There are so many ways to interpret the text, and that is the criteria for me that can make a work of literature good. I think people like to superimpose their own beliefs about the world within analyzing a text, and I don’t necessarily think that is a bad thing. However, a text that wants to impose its beliefs onto the reader is another story. I think that a text of high literary value can be interpreted on multiple levels, from multiple perspectives, and for multiple reasons. With that in mind I think having to question one’s empathy for the main characters should be a morally ambiguous endeavor. I’ve grown tired of stereotypical protagonists and the agency they exert over a work. This is one of the reasons I dislike Superhero stories so much. The main characters start out extra-human, and are expected to do things that are nothing other than unrealistic. It is not that I have disdain for this outlandish hero-villain binary. I have simply grown sick of the binary altogether. It has gotten to the point now that the villain makes the story of that genre for me, and if the villain doesn’t stand a chance then I don’t even bother.

I think To Have and Have Not breaks this binary; not just by having a roguish hero, but by having sociological forces play as villains. This can break down to the economic disparities of the Great Depression, the political revolution in Cuba at the time, or the criminological effects prohibition has on individuals. Harry Morgan is not fighting against the law or a super-mutant bent on world domination, he is fighting to feed his family and simply make a living. It was sad to see Harry consider what was to be done with his house and family once he could no longer be of use to them, but that was the central conflict driving the plot forward.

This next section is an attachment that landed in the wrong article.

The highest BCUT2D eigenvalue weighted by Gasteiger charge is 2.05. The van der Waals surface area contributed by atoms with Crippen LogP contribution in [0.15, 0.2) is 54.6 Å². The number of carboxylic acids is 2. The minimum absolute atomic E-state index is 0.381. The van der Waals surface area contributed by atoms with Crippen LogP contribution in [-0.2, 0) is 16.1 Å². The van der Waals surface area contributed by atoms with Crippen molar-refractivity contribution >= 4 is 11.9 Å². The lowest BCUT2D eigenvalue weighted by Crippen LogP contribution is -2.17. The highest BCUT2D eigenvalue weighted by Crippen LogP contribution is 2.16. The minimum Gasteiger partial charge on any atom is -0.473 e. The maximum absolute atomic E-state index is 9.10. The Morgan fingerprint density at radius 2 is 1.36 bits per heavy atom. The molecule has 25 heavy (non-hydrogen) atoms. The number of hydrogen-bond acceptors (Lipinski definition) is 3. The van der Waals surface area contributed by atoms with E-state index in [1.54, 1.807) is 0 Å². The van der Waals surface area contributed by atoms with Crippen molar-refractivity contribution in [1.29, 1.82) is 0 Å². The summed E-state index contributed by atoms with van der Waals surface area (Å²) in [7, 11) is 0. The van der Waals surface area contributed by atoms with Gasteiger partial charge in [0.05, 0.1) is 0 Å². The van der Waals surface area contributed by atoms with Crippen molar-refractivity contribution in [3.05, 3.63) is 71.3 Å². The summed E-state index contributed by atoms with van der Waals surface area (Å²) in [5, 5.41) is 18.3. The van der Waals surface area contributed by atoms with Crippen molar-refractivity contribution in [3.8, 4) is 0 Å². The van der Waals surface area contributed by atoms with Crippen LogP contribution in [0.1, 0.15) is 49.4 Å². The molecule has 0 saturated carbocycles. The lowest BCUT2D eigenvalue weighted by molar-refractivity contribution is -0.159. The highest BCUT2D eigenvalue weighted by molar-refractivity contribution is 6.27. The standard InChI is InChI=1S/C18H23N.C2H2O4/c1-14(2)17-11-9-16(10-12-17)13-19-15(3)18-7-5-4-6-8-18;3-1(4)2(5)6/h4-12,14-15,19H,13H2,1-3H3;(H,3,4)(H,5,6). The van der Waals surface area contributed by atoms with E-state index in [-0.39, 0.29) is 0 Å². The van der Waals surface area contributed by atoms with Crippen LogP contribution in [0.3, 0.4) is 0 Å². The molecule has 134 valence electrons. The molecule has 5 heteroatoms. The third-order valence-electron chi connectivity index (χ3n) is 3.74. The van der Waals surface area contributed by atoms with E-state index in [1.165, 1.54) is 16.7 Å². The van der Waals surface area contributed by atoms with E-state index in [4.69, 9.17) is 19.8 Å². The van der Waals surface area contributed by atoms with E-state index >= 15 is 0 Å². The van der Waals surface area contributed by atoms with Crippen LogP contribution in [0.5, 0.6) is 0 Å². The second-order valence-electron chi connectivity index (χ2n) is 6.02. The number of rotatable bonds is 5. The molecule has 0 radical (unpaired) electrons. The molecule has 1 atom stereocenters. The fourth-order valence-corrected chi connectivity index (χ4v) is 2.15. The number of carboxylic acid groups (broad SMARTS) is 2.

Alongside the story are also themes of modernism that set the benchmark for literature at the time. These are lostness, shifting points of view, and an irregular story arc. For lostness we not only have the loss of Morgan’s financial well-being, but we also see the loss of his physical well-being. Having lost his boat and his arm in a bad bootlegging run, we see Harry lose his mortality in the attempt of putting his life back on track. The shifting point of view is awkward and leaves audiences questioning their place in reading the book. However, the change in perspective is at the start of a chapter, and this challenges our understandings of 1st person limited and 3rd person omnipotent narratives. The change in perspective is crucial to understanding how the main characters are seen by others, as with Fredrick Harrison and Harry Morgan, or with Richard Gordon and Marie Morgan. Mr. Harrison’s perspective is that of political power at the time, and he sees to it that Harry’s boat is seized, even after Harry goes through all the trouble of dumping his liquor. Richard Gordon looks at Marie with disgust, but Harry looks at her with intimacy, and this serves to question the relational values a man hold in others.